Automakers are taking steps toward a future where mobility services will make individual car-ownership less necessary, while trying to fend off technology giants targeting the same market. General Motors Co., Daimler AG and Honda Motor Co. are among manufacturers that are investing in ride-hailing applications and developing self-driving vehicles.
Toyota Motor Corporation is now making its largest bet to date on ride hailing with a $1 billion investment in Singapore’s Grab Holdings Inc. The Japanese auto manufacturer’s investment values Grab, Southeast Asia’s largest car-hailing service, at just over $10 billion. A Toyota executive will be appointed to Grab’s board, and another Toyota employee will be seconded to Grab to as an executive officer
The investment aims to allow Grab to expand its range of online-to-offline services such as food delivery and electronic payments in the region.
“As a global leader in the automotive industry, Toyota’s investment in Grab is based on their conviction in our leadership in driving the adoption of new mobility solutions and expanding [online-to-offline] mobile services, such as GrabFood and GrabPay, in the region,” Ming Maa, president of Grab, said in a statement.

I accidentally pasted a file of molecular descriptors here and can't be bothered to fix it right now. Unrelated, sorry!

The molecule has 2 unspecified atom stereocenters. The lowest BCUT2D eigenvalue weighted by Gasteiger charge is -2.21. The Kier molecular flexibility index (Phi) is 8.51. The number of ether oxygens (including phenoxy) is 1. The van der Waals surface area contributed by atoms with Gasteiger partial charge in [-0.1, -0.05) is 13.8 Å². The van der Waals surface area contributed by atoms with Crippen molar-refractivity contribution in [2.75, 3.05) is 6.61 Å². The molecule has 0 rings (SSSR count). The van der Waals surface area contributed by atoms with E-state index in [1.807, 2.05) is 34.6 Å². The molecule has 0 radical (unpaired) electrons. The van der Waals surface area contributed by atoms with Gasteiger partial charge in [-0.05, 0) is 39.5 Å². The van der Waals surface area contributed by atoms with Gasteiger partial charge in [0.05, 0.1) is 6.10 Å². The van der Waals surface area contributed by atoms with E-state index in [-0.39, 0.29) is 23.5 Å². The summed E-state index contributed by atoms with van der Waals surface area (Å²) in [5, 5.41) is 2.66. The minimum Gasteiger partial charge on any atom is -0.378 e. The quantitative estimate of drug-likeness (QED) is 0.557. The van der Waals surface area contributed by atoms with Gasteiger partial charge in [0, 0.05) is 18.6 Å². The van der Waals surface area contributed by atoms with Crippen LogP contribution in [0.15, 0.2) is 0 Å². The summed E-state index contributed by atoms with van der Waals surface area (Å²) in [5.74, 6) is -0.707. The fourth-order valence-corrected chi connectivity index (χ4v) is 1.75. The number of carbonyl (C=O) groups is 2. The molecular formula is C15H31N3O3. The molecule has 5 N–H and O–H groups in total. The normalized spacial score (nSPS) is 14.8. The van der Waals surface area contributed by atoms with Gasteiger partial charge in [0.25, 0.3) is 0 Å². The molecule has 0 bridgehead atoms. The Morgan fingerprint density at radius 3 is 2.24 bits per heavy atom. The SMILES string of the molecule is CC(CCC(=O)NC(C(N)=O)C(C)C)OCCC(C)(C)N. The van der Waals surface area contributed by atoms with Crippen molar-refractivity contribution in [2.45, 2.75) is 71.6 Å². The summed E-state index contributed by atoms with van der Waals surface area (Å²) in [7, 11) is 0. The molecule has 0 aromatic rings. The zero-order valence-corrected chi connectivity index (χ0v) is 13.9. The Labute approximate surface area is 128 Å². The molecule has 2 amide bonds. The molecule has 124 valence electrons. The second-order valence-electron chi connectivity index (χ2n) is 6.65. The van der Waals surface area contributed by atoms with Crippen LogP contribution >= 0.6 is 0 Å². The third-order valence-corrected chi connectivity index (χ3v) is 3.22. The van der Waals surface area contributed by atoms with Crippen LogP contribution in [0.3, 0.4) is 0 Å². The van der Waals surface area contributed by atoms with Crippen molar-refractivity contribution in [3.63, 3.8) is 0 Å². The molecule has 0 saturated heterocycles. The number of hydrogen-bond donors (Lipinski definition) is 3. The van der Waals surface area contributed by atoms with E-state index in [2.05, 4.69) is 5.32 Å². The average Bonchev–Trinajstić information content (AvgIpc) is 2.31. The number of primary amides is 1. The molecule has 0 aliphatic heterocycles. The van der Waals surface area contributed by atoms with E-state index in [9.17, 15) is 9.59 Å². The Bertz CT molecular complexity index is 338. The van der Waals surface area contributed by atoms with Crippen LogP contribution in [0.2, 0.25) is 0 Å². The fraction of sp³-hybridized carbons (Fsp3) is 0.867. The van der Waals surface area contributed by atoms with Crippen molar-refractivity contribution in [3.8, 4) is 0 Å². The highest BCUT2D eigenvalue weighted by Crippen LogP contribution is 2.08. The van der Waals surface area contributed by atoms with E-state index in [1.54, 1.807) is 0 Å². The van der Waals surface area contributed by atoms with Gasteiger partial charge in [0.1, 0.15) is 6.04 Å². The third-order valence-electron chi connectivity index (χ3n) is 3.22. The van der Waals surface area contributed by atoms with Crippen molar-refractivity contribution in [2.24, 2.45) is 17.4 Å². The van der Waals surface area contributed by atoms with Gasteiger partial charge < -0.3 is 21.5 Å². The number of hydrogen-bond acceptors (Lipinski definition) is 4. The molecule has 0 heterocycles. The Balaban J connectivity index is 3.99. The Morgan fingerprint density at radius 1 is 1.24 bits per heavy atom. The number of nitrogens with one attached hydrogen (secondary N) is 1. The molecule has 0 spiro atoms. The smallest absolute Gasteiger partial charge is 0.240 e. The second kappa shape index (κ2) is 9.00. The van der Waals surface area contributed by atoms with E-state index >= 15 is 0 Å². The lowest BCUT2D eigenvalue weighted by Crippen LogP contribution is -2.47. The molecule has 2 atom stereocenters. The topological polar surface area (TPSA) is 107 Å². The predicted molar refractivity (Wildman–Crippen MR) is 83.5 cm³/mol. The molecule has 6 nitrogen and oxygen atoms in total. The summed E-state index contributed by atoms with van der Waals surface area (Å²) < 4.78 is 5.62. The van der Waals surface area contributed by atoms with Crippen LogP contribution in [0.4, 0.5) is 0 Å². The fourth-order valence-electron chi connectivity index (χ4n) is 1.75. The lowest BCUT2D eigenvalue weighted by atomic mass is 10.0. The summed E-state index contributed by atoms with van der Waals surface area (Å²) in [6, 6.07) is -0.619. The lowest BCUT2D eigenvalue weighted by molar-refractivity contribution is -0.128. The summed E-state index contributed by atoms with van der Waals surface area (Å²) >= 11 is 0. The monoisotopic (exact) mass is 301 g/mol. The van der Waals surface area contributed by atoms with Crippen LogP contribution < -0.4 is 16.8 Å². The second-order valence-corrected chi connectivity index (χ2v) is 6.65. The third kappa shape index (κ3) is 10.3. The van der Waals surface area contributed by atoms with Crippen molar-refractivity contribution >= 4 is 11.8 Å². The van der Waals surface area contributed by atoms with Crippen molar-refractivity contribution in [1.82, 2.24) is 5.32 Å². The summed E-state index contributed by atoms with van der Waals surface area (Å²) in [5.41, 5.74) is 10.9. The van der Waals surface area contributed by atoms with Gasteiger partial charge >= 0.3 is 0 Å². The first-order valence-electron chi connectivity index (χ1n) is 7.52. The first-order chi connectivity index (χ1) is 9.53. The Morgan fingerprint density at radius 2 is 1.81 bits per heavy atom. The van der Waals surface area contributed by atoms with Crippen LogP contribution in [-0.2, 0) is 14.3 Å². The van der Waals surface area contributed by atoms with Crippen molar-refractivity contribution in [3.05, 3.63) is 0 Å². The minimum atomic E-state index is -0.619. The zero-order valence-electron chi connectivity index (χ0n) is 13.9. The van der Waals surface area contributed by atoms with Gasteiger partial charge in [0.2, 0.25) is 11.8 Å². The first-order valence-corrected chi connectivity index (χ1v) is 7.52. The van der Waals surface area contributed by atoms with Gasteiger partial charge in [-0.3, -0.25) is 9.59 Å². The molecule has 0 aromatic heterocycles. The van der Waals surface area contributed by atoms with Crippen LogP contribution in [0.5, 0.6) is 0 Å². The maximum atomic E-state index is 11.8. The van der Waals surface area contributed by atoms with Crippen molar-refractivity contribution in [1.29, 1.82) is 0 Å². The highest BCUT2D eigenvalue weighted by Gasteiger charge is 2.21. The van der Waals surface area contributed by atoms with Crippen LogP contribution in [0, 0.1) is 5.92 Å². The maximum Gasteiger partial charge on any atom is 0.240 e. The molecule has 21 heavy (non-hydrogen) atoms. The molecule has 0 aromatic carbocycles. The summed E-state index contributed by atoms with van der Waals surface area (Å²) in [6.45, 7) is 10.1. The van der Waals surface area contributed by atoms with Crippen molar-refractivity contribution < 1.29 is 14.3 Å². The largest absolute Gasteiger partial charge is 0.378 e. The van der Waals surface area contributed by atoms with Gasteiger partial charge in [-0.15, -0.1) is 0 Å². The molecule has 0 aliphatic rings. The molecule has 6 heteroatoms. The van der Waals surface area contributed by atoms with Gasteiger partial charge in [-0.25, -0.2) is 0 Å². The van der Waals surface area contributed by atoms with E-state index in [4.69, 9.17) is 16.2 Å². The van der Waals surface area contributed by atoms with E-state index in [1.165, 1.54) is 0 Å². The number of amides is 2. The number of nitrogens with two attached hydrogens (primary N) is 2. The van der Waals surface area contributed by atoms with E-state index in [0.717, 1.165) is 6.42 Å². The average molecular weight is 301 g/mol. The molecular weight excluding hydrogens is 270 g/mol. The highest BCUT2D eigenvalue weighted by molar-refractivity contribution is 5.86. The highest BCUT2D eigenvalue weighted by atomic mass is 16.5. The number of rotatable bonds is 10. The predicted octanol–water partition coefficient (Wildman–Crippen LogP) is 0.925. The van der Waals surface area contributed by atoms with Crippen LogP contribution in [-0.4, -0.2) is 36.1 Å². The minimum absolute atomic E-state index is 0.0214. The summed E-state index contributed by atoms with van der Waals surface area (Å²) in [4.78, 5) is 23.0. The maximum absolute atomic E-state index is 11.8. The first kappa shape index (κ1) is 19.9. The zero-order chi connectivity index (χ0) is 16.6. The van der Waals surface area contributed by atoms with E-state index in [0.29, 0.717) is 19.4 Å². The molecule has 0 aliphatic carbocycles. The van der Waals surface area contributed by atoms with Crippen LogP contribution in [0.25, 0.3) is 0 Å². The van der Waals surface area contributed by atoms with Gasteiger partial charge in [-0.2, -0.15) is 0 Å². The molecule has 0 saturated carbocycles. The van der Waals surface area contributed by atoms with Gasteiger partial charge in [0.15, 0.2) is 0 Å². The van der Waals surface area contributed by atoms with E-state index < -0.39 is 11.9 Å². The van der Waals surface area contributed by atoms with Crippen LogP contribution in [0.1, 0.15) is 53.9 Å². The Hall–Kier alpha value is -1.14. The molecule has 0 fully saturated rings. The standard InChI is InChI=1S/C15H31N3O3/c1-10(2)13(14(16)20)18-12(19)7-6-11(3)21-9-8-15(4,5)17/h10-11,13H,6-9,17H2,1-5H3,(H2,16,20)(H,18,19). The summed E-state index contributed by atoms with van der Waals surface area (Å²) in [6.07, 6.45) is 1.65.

According to Grab, the investment will allow Toyota to further integrate its services such as user-based insurance and predictive maintenance with the Singapore-based company. That could act as an incentive for drivers to drive more safely to enjoy lower insurance premiums.
“Going forward, together with Grab, we will develop services that are more attractive, safe and secure for our customers in Southeast Asia,” Shigeki Tomoyama, Toyota executive vice president, said in a statement included in the announcement.
“This is a good decision — Toyota should not be late in this area,” said Tatsuo Yoshida, an equities analyst at Sawakami Asset Management Inc. in Tokyo. “Ride sharing is coming. For car companies, this is a painful reality, but it can be a business opportunity if they understand it correctly.”
Toyota President Akio Toyoda is working to turn the 81-year-old auto giant his grandfather founded into a mobility-services provider. The company has also backed Uber Technologies Inc. and invested in Japan Taxi, an Uber rival run by the chairman of Tokyo’s biggest taxi operator.